My love for theology began when I was a mother of two small children. Yes, unimaginable, but so. They were born fourteen months apart, and they were busy, very busy! I cannot seem to remember even one night passing where I did not have to awaken and tend to one or the other until they grew to the ages of four and five. Exhaustion swallowed me up giving rise to the seemingly unending road toward another day filled with diapers, spit up, and endless trips to the doctor for sniffles. (I had walked around church one Sunday with spit up all over my shoulder, and no one ever told me – can you believe that?)
One day, a friend gave me a mothering book to read. As my half-open, watery eyes gazed upon its pages, filled with supposed helpful suggestions, I blankly peered up from the black and white text to discover that I simply could not do what they were suggesting. The authors described grabbing a neighbor to watch my kids if I wanted to go out for a jog, or tackling my husband into quietly attending to the children while I took a nap. My life didn’t work that way! As I read on, my interest dwindled as did my initial excitement of finding answers to my exhaustion.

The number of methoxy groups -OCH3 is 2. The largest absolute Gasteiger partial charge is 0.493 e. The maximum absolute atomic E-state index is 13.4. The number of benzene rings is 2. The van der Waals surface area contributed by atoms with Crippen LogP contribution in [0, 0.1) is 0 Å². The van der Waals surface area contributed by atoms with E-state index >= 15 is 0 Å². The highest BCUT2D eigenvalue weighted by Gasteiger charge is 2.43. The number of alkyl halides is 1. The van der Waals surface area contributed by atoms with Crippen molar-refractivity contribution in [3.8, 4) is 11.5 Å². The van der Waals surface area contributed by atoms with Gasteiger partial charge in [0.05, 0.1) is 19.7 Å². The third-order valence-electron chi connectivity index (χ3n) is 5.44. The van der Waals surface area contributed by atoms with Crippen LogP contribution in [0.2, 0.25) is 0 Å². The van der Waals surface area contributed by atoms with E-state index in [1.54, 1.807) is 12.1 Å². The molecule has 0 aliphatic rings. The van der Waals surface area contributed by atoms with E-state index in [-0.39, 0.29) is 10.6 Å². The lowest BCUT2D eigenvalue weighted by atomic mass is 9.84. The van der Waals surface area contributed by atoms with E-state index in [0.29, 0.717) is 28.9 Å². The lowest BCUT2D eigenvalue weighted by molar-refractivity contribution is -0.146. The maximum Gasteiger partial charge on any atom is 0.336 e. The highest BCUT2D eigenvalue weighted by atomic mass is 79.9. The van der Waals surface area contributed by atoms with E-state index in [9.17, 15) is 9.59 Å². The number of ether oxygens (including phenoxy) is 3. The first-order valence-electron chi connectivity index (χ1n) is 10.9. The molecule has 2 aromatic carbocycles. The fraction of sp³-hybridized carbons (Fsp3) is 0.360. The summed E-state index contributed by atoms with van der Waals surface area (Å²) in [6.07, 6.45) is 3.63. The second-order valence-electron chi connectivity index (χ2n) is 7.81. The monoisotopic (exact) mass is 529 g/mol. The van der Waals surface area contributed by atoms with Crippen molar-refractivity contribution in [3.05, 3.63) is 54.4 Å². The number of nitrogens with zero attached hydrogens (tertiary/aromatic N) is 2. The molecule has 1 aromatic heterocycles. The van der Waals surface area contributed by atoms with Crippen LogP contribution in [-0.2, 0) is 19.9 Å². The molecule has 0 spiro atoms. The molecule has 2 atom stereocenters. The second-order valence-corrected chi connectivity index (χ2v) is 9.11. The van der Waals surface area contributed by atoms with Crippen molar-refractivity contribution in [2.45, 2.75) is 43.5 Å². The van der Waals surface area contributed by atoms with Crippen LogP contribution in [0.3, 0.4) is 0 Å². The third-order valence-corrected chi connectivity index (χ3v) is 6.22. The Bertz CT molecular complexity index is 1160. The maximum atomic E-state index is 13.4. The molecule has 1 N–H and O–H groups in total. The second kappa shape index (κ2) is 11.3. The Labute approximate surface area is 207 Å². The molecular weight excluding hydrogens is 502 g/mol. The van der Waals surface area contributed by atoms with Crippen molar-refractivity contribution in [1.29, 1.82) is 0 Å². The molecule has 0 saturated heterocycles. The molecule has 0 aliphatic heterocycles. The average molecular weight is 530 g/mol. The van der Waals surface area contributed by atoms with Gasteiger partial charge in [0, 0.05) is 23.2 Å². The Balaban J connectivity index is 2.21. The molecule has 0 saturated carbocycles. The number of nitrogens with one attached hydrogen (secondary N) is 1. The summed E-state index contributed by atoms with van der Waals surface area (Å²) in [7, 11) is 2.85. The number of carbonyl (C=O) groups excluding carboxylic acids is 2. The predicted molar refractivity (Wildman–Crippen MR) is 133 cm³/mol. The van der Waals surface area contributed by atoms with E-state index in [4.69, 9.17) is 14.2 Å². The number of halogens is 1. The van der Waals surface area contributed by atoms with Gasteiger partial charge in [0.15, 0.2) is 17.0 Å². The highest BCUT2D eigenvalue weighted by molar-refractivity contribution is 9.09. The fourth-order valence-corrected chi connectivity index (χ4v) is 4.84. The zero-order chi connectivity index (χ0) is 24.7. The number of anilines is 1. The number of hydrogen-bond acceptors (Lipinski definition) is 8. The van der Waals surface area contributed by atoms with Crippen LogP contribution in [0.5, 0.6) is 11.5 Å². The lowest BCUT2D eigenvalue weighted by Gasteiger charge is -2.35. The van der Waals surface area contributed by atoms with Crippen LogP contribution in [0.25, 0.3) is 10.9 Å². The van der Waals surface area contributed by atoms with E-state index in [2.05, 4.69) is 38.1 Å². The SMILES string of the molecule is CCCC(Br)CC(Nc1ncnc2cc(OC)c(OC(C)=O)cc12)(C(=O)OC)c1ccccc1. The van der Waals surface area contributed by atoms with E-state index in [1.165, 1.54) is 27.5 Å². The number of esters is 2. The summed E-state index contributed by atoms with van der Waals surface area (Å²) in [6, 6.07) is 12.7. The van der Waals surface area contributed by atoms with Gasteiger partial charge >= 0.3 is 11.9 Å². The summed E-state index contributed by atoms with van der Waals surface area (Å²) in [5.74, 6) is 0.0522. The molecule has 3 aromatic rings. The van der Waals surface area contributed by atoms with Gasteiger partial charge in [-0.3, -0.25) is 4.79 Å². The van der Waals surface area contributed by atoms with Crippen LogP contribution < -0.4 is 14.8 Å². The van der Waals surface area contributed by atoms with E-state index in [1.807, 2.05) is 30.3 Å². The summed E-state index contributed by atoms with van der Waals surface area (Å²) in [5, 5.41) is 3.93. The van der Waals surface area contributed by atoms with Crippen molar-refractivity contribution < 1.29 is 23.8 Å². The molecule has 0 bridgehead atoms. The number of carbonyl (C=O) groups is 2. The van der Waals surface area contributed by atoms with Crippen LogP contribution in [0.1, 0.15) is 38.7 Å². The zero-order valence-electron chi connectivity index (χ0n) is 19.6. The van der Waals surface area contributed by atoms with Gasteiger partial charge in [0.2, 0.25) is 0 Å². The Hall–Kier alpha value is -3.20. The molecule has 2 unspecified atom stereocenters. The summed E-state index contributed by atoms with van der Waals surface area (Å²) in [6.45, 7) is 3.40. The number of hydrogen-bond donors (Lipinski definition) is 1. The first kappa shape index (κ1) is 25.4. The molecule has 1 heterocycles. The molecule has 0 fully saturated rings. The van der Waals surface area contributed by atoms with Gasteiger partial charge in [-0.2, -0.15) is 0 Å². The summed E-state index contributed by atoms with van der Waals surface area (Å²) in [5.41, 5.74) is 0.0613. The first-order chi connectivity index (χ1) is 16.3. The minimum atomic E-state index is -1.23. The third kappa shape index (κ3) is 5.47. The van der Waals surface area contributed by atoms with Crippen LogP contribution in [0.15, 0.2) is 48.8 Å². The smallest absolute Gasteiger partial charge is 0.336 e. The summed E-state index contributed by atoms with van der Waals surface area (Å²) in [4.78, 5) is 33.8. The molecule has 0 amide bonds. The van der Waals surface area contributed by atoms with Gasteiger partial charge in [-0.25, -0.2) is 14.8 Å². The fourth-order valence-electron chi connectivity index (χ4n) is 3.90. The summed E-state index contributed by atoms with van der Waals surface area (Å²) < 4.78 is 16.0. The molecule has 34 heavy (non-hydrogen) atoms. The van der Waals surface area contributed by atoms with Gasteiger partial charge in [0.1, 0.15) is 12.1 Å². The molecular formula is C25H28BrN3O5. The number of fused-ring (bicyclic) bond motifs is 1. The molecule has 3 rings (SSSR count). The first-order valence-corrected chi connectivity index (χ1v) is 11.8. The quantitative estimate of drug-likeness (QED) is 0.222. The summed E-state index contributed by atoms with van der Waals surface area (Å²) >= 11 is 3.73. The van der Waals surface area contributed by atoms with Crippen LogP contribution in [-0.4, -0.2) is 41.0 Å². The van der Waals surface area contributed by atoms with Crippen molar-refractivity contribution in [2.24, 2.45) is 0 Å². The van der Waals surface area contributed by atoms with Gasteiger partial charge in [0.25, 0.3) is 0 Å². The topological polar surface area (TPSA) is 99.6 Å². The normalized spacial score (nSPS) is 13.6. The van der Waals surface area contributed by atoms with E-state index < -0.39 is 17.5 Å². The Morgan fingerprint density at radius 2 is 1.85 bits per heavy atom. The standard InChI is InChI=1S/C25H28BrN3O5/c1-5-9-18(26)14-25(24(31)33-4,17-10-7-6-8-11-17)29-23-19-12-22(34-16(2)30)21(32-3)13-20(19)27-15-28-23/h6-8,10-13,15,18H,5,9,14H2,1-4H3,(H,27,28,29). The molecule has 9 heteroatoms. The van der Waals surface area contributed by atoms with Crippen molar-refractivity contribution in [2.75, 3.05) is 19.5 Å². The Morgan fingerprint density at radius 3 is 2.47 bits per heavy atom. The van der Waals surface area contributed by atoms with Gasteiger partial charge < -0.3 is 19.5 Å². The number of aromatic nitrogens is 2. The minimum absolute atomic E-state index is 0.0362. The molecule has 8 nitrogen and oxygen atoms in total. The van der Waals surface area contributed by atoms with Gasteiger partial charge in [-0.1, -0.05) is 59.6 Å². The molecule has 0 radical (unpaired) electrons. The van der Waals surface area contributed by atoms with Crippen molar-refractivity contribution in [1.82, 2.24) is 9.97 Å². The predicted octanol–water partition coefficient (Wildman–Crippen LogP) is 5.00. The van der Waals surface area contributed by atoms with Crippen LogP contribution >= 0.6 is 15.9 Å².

The picture of my life began to change when my way of thinking changed. I was always a happy mom and wife, but the fervor I once had was hiding somewhere, and I just couldn’t find it. In college I dreamed of being a medical doctor, but here I was, day after day, living with a sink full of dishes, changing diapers, not even being able to enjoy one cup of coffee, and struggling just to read one book. (See the post “The Coffee I Never Drank.”) My first year of marriage was spent in Oxford, England, with all its ideas, intellectualism, and learning opportunities, and now I was in a suburban home in Ohio. (Growing up near New York City, I didn’t even know civilization existed in Ohio!)
Then……..entered a strength born from the weariness. Then……entered the Cross of Christ. (Coming in next post)